Sell together or separate (Bitcoin setup)?

It's been a long time since I've posted here but wanted to get some input on the best way to sell this. Recently I got a bunch of BitCoin farming gear that I need to sell on eBay and was wondering if it's smarter to sell together or since it's a little old now better to sell as individual components? I'll get the full list of everything later but here was a quick pic, I think there's 16 GPU's in total, some PSU's and other gear specific to mining.
 

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Trotter

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I read there is a run on AMD cards due to a new e-currency coming out. Iwould list it as a package, but if it doesn't pull enough split the GPUs into clusters.
 

~Darkseeker~

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R9 380X is still a pretty decent budget gaming card. You'd probably be able to sell them if you took all the cards out for maybe $80-100 each? However if you were honest about them being used for mining people might be put off, that's one of the most intense things you can do to a poor little AMD GPU :horse:

People are buying up the newer RX570 and RX580 cards for mining but in doing so they have created a huge global shortage of them. You might have some luck shifting them as a job lot since the new hot ticket mining item is really expensive due to there not being any...
 

~Darkseeker~

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Best short answer I can find:

"A CPU core can execute 4 32-bit instructions per clock (using a 128-bit SSE instruction) or 8 via AVX (256-Bit), whereas a GPU like the Radeon HD 5970 can execute 3200 32-bit instructions per clock (using its 3200 ALUs or shaders). This is a difference of 800 (or 400 in case of AVX) times more instructions per clock. As of 2011, the fastest CPUs have up to 6, 8, or 12 cores and a somewhat higher frequency clock (2000-3000 MHz vs. 725 MHz for the Radeon HD 5970), but one HD5970 is still more than five times faster than four 12-core CPUs at 2.3GHz (which would also set you back about $4700 rather than $350 for the HD5970)."

Obviously that's quite old as IPC for CPUs and GPUs are quite different, but GPUs are still the most 'efficient' (if you can even apply that term to a room full of hot noisy AMD graphics cards) way to mine cryptocurrency.
 

AMD_man

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Best short answer I can find:

"A CPU core can execute 4 32-bit instructions per clock (using a 128-bit SSE instruction) or 8 via AVX (256-Bit), whereas a GPU like the Radeon HD 5970 can execute 3200 32-bit instructions per clock (using its 3200 ALUs or shaders). This is a difference of 800 (or 400 in case of AVX) times more instructions per clock. As of 2011, the fastest CPUs have up to 6, 8, or 12 cores and a somewhat higher frequency clock (2000-3000 MHz vs. 725 MHz for the Radeon HD 5970), but one HD5970 is still more than five times faster than four 12-core CPUs at 2.3GHz (which would also set you back about $4700 rather than $350 for the HD5970)."

Obviously that's quite old as IPC for CPUs and GPUs are quite different, but GPUs are still the most 'efficient' (if you can even apply that term to a room full of hot noisy AMD graphics cards) way to mine cryptocurrency.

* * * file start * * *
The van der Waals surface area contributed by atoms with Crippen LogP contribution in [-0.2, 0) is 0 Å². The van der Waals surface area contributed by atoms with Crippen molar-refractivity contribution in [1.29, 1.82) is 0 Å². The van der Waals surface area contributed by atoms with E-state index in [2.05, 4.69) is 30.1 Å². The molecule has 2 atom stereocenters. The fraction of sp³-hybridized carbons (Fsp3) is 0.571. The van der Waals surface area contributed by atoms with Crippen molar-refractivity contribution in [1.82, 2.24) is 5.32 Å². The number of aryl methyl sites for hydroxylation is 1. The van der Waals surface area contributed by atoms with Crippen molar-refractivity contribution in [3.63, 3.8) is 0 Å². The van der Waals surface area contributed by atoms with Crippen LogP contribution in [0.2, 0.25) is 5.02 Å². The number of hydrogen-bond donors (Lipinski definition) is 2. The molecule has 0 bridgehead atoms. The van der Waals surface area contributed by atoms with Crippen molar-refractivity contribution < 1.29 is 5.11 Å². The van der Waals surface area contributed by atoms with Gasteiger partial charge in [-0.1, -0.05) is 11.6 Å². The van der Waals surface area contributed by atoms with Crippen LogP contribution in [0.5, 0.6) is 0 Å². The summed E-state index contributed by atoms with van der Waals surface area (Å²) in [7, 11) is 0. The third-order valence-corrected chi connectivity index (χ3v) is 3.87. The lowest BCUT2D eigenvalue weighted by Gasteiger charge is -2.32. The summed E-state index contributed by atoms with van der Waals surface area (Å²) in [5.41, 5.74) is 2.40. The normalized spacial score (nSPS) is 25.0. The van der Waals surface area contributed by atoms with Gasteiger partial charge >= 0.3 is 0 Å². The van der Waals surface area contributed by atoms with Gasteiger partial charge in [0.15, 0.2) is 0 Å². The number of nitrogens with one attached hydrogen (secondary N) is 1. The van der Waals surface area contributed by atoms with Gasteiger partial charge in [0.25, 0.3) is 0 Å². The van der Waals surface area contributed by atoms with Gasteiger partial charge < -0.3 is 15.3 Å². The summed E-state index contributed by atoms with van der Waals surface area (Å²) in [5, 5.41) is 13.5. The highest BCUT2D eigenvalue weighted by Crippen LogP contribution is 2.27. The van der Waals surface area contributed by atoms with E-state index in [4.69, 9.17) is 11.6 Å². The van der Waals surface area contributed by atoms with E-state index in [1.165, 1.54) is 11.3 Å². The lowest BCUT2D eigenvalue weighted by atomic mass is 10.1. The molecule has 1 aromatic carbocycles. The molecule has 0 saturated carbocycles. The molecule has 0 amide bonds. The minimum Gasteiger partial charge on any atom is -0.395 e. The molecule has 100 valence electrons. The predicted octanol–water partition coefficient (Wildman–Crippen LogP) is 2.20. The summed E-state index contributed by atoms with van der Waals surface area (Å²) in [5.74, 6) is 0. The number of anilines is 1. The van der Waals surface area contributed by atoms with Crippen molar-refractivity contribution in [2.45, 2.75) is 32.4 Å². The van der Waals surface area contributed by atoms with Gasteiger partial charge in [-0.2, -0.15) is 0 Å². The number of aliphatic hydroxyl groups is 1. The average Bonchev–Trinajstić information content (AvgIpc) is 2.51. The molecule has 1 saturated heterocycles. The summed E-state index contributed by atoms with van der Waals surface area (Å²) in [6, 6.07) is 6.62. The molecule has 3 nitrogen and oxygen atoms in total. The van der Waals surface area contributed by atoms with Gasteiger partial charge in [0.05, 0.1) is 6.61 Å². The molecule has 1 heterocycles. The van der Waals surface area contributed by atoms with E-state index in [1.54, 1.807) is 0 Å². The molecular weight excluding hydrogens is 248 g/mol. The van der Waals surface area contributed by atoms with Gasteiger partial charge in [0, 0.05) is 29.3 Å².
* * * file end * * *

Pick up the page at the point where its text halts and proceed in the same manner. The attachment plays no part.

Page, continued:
I know GPUs are better than CPUs, but there are special devices built for Bitcoin mining. I think they are called ACIS.
 

~Darkseeker~

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Sorry, I actually totally missed your action question... (derp)

There are some ASIC based units (ASIC is just a reference to app-specific integrated circuit, a general term) that exist for mining. Essentially arrays of ICs on a huge PCB. These are more power-efficient and in some cases more powerful in general, but I think they're quite inaccessible for most people.

Someone can jump on ebay and pick up a bunch of GPUs and build a mining rig, but you have to order ASIC units from manufacturers that are pretty scarce everyone but the USA (or so I'm lead to believe, never really looked much into it).

Essentially like with most things it comes down to accessibility of parts and upfront cost.

disclaimer: I am not and never have been a miner, I just get all this from people I know who do... they all use racks and racks of AMD R9 cards :lol:
 

AMD_man

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Sorry, I actually totally missed your action question... (derp)

There are some ASIC based units (ASIC is just a reference to app-specific integrated circuit, a general term) that exist for mining. Essentially arrays of ICs on a huge PCB. These are more power-efficient and in some cases more powerful in general, but I think they're quite inaccessible for most people.

Someone can jump on ebay and pick up a bunch of GPUs and build a mining rig, but you have to order ASIC units from manufacturers that are pretty scarce everyone but the USA (or so I'm lead to believe, never really looked much into it).

Essentially like with most things it comes down to accessibility of parts and upfront cost.

disclaimer: I am not and never have been a miner, I just get all this from people I know who do... they all use racks and racks of AMD R9 cards [emoji38]
From what I could gather, GPUs cause losses due to inefficiency (around $7-8 a month most times). I'm not sure if pools can make that any better though.

Also, you can get good miners (apparently good) for an average of $700. I'm not sure how many GPUs you need to match this miners, but if GPUs cause losses any other investment is worth it. All that considering you are not a tax evader [emoji14]

https://www.amazon.com/gp/aw/ol/B014OGCP6W/ref=mw_dp_olp?ie=UTF8&condition=all
 

Celery

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I now understand why with GPUs but I don't understand how the mining works.

I don't really care though.
 
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